Finally get the demo movie together. About time, as there are other things I'm supposed to be getting done this week. See if you can spot the typo in the movie, I don't have time to fix it right now.

6 June 2017

Finally got "Still Alive" recorded. It was a lot of work and turned out more or less OK.

1 June 2017

The hardware is mostly done, work on finishing up the writeup as well as working on the software. Working on the still alive video. The ym5 file I tracked myseful was too boring sounding, so I'm writing a xm to ym5 converter so I can play the more chiptuney version. Also working on a custom file format so I can play 6-channel audio.

21 May 2017

Was drilling holes in the case. Should probably invest in some more modern tools.

15 May 2017

Finally got a chance to post a video of the soldered together board.

I had a student using the Pi2 for a final project so I couldn't connect it to the chiptune player. I tried using a Pi-B+ but it turns out that sadly it can't keep up, at least with the current code you need a Pi2 (more for the extra core to handle OS stuff rather than speed I think).

I really should write a bare metal version of the player software. It's embarassing that a modern day system can't keep up with a 40 year old 6502 implementation.

10 May 2017

Connected the display board to the sound board.

The hardest part was making the connectors to attach the speaker and i2c cables.

8 May 2017

The PCBs finally arrived! Finally had time to put the sound board together.

Here's the front and back mostly assembled but not yet populated.

Alarmingly one of the 74HC595s got really hot when doing bringup testing. It seems like that particular chip had issues, as a replacement one was fine.

So aside from a few clearance issues (the oscillator in particular) the boards are more or less just fine.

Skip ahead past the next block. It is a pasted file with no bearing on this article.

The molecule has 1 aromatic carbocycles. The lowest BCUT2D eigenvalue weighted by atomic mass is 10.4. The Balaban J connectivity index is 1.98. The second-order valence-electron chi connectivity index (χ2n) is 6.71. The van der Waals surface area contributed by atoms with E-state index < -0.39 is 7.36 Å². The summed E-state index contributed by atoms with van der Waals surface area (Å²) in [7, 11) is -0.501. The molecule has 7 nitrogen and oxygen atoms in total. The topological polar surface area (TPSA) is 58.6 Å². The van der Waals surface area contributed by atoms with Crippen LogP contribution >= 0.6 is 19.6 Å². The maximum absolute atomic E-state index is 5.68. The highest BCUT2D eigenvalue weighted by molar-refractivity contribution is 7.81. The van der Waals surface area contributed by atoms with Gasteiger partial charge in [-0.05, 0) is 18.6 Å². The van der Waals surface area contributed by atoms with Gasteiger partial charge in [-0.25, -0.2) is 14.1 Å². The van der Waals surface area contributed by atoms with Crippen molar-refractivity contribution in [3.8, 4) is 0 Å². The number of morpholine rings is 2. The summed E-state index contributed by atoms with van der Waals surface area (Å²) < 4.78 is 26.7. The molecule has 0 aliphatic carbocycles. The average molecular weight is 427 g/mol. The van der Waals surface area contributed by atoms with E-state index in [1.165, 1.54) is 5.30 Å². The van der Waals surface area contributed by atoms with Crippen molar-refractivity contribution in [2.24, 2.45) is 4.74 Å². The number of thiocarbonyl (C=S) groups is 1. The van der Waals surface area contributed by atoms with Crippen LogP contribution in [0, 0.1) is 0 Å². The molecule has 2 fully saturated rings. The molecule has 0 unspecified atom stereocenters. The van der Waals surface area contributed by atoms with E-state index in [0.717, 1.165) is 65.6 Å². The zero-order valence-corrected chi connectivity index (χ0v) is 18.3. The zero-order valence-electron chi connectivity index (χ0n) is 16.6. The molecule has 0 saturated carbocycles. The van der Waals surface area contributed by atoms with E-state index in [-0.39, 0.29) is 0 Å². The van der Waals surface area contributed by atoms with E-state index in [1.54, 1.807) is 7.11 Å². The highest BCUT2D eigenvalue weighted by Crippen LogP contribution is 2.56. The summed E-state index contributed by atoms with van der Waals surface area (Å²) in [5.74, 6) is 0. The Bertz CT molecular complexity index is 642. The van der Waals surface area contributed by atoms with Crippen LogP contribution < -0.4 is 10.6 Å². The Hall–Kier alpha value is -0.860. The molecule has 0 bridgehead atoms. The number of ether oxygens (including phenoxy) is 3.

Here's the fully assembled board playing some music:

I'm still not 100% happy with the sound quality though :( Need to hook up the scope and figure out if it's something inherent in the chips, or just something stupid in my design. I am following the the reference design in the datasheet though, and even though a Class-D amp might not be the best idea for amplifying square waves, the raw audio from line-out sounds about the same. I'm a lot better at digital design than analog.

22 April 2017

Sent off the PCB, now just waiting for it to come back...

21 April 2017

Here's a picture of the final prototype, including the slider subassembly, an amp cutoff switch, and the real-time clock. It all checks out, so hopefully the PCB matches. I'm adding a ground fill, which I've never done before, so hopefully it all works. I also gave up on trying to autodetect the status of the headphone/line-out jack, ran into lots of complications with that.

14 April 2017

Have the PCB for the sound board about 75% done then realized I had put the Pi-2 flush against the corner where a mounting screw would be in the way. Had to move everything over 300mils. Need to find time to finish this.

22 March 2017

Got the volume control on the max98306 working using GPIOs. The 74AHCT125N chips work wonders, though I'm wasting a lot of gates as I don't have a nice even amount of signals.

Next up is seeing if I can sort out the headphone issues.

21 March 2017

Finally got SPI working! 8ms latency (versus 14ms when bitbanging)! Level shifters made all the difference.

Here's a picture of me debugging the issue with LEDs before reconfiguring the shift registers to use SPI.

20 March 2017

I was doing some timing. To hit 50Hz you can't have more than 20ms of latency each frame. Adding the 3 additional i2c displays (14-seg alphanum) pushes it up to 21ms. So time to see if I can get SPI going for good, as that's much faster than bitbanging the shift registers like I'm doing now.